The military allotment is a perk of serving. An allotment can be set up to handle certain kinds of payments including recurring investments like savings bonds, dental premiums, or donations to charity.
Allotments can also be used to make court-ordered recurring child support payments, pay off government debt, and make certain other types of payment. Allotments can be set up to pay a civilian entity or a military one depending on the nature of the transaction.
What Is A Military Allotment?
A military allotment is an automatic deduction from your military pay. Any active duty service member can set up an allotment to have money automatically deducted for two different types: a discretionary allotment and their non-discretionary counterparts.
Discretionary allotments may be started and stopped at any time by the service member. You can use a discretionary allotment to pay your healthcare premiums, life insurance, recurring payments to others, and much more.
However, not every type of payment is eligible, and not every kind of recipient is eligible to be the beneficiary of a military allotment.
One major use of discretionary allotments? Those who are deployed to war zones often use them to set up deposits into the Department of Defense Savings Deposit Program, which is offered to those serving in combat zones or other hazardous duty.
Non-discretionary allotments may include payments to a military relief organization such as the Navy Marine Corps Relief Society or the Air Force Aid Society. You can also use a non-discretionary allotment to make court-ordered child support payments.
The fact that these payments have a payee-defined start and stop are one of the reasons why this type of allotment is considered non-discretionary. You aren’t allowed to simply stop the payments at will.
How Much Comes Out Of Each Military Paycheck
Generally speaking your allotment is split over both pay periods each month. Half comes out with your first month’s LES, the other half is paid for your second military paycheck that month.
Restrictions On Military Allotments
The number of allotments you may have is restricted depending on the nature of the allotment.
DoD regulations allow active duty military to carry as many as six discretionary allotments per month. You may carry as many non-discretionary allotments you like but Defense Accounting And Finance Service rules say a servicemember can have a maximum of 15 allotments at any one time per month.
There are circumstances where military allotments are not permitted. In 2014 the Department of Defense issued a statement noting that starting in 2015 and beyond, “discretionary allotments are prohibited to ‘purchase, lease, or rent personal property.’”
However, any allotments for savings accounts, support of dependents, insurance premiums, mortgages, to pay rents or fund investments “will continue to be permitted”.
This policy statement was directed at active duty service members only. Retirees and federal employees were not included in this restriction.
There are also other limits. For example, you cannot set up an allotment to be paid to a minor under the age of 16. Other restrictions, as described by the Defense Accounting and Finance Service, include but may not be limited to:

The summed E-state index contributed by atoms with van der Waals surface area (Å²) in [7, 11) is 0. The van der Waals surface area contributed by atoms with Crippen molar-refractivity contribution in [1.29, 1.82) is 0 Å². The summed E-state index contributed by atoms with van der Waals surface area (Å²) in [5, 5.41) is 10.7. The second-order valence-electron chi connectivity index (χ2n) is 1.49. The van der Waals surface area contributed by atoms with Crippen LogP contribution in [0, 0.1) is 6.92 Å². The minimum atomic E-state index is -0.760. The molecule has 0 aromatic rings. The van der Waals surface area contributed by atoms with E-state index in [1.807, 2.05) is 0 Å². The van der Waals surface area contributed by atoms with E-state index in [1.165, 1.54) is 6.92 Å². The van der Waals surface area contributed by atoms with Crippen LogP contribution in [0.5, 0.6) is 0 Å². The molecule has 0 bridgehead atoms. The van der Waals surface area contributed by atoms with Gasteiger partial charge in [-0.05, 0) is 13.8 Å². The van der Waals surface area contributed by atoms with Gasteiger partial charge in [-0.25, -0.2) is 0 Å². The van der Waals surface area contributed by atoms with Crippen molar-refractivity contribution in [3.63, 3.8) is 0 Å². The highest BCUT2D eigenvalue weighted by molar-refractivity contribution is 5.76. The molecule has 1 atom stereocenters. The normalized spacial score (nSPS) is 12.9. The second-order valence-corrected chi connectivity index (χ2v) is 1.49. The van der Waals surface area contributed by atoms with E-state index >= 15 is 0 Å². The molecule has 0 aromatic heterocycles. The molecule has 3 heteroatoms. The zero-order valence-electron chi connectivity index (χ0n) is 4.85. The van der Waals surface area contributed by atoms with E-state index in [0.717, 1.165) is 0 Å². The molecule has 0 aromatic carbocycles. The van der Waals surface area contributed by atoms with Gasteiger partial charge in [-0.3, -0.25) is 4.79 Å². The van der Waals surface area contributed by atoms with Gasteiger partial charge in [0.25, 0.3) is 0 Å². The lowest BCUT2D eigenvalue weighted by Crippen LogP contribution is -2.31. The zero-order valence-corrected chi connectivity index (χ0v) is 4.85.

- Mentally incompetent recipients – Allotments may be made payable to the recipient’s appointed guardians or “the institution when a mentally incompetent payee is confined”.
- Restrictions on General Powers of Attorney – A general power of attorney is not acceptable in order to start or modify a military pay allotment.
- You cannot start allotments between the date that a court-martial is ordered and the date of the approval or disapproval of the sentence, except when instructed by the convening authority to establish an allotment for deferred forfeitures.
- Allotments are denied for returning absentees, deserters “unless DFAS has verified the member’s pay status”.
- Allotments are denied in cases of fraudulent enlistment – Pay and allowances may not be allotted when pay is suspended pending final action on determination of fraudulent enlistment.
- Allotments are discontinued when a reduction in grade or stopped military pay does not leave sufficient funds for allotments that have already been established.
What About The National Guard And Reserve?
Reservists and members of the National Guard are permitted military allotments when they are called to active duty, active duty for training, or full-time training duty under orders specifying extended active duty for more than 180 days.
Those in the Guard/Reserve who are not on extended duty may set up one allotment for insurance premiums, paid to a sponsored-by-the-Guard group life insurance program.
Setting Up A Military Allotment
As mentioned above, it’s crucial to make sure all account numbers, addresses, routing numbers, and other pay-related details are entered and submitted as accurately as possible to avoid delays or misdirected payments.
How do military pay allotments work? With an allotment, half of the allotted amount is deducted from your mid-month pay, and that amount remains in the system until the other half is deducted from your end-of-month pay. At that time, the entire amount is submitted to the designated recipient.
Allotments may be set up by completing DD Form 2558 or by using MyPay.
What Happens If I Make An Error In My Allotment Paperwork?
In cases where an inaccurate or invalid account number is entered on the application forms, the financial institution generally returns the funds to the Defense Finance and Accounting Service Disbursing Office.
Eventually the service member will be credited for that amount but in the meantime it is the servicemember’s responsibility to change the allotment to include the correct account numbers.
Joe Wallace is a 13-year veteran of the United States Air Force and a former reporter for Air Force Television News
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